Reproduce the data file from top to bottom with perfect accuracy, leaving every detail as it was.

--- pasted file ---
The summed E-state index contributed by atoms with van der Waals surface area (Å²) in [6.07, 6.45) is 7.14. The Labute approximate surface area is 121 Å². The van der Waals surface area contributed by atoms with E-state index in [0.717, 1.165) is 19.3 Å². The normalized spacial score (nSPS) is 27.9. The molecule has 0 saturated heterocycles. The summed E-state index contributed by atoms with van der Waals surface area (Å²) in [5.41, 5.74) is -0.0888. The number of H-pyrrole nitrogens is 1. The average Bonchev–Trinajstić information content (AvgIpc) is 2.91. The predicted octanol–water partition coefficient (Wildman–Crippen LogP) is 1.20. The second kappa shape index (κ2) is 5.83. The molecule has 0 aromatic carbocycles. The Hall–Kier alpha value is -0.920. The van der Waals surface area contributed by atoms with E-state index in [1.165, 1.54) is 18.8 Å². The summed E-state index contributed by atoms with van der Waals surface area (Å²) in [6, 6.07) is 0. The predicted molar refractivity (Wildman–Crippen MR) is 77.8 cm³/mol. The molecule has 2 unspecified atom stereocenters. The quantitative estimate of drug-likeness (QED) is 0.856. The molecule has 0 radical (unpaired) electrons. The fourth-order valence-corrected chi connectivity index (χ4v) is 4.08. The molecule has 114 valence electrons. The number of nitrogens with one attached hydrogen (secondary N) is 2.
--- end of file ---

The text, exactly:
The summed E-state index contributed by atoms with van der Waals surface area (Å²) in [6.07, 6.45) is 7.14. The Labute approximate surface area is 121 Å². The van der Waals surface area contributed by atoms with E-state index in [0.717, 1.165) is 19.3 Å². The normalized spacial score (nSPS) is 27.9. The molecule has 0 saturated heterocycles. The summed E-state index contributed by atoms with van der Waals surface area (Å²) in [5.41, 5.74) is -0.0888. The number of H-pyrrole nitrogens is 1. The average Bonchev–Trinajstić information content (AvgIpc) is 2.91. The predicted octanol–water partition coefficient (Wildman–Crippen LogP) is 1.20. The second kappa shape index (κ2) is 5.83. The molecule has 0 aromatic carbocycles. The Hall–Kier alpha value is -0.920. The van der Waals surface area contributed by atoms with E-state index in [1.165, 1.54) is 18.8 Å². The summed E-state index contributed by atoms with van der Waals surface area (Å²) in [6, 6.07) is 0. The predicted molar refractivity (Wildman–Crippen MR) is 77.8 cm³/mol. The molecule has 2 unspecified atom stereocenters. The quantitative estimate of drug-likeness (QED) is 0.856. The molecule has 0 radical (unpaired) electrons. The fourth-order valence-corrected chi connectivity index (χ4v) is 4.08. The molecule has 114 valence electrons. The number of nitrogens with one attached hydrogen (secondary N) is 2.